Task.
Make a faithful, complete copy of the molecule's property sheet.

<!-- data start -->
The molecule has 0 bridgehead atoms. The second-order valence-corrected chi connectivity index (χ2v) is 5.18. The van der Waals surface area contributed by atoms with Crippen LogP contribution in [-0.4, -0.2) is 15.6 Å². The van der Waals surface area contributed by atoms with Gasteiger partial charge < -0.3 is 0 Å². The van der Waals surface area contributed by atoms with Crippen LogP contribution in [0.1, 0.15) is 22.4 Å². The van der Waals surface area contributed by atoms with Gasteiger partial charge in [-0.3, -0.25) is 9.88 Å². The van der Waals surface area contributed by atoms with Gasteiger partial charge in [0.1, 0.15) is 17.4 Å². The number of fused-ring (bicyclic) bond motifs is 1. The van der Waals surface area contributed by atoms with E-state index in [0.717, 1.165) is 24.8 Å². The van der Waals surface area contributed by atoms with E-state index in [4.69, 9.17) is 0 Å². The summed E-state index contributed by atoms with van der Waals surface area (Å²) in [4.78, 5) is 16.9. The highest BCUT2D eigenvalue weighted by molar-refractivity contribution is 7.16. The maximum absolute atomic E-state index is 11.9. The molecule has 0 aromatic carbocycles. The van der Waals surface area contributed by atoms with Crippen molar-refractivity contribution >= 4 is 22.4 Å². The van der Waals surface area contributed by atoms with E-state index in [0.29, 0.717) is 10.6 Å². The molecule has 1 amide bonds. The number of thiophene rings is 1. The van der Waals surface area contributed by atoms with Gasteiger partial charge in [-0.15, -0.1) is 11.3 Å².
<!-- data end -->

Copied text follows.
The molecule has 0 bridgehead atoms. The second-order valence-corrected chi connectivity index (χ2v) is 5.18. The van der Waals surface area contributed by atoms with Crippen LogP contribution in [-0.4, -0.2) is 15.6 Å². The van der Waals surface area contributed by atoms with Gasteiger partial charge < -0.3 is 0 Å². The van der Waals surface area contributed by atoms with Crippen LogP contribution in [0.1, 0.15) is 22.4 Å². The van der Waals surface area contributed by atoms with Gasteiger partial charge in [-0.3, -0.25) is 9.88 Å². The van der Waals surface area contributed by atoms with Gasteiger partial charge in [0.1, 0.15) is 17.4 Å². The number of fused-ring (bicyclic) bond motifs is 1. The van der Waals surface area contributed by atoms with E-state index in [0.717, 1.165) is 24.8 Å². The van der Waals surface area contributed by atoms with E-state index in [4.69, 9.17) is 0 Å². The summed E-state index contributed by atoms with van der Waals surface area (Å²) in [4.78, 5) is 16.9. The highest BCUT2D eigenvalue weighted by molar-refractivity contribution is 7.16. The maximum absolute atomic E-state index is 11.9. The molecule has 0 aromatic carbocycles. The van der Waals surface area contributed by atoms with Crippen molar-refractivity contribution >= 4 is 22.4 Å². The van der Waals surface area contributed by atoms with E-state index in [0.29, 0.717) is 10.6 Å². The molecule has 1 amide bonds. The number of thiophene rings is 1. The van der Waals surface area contributed by atoms with Gasteiger partial charge in [-0.15, -0.1) is 11.3 Å².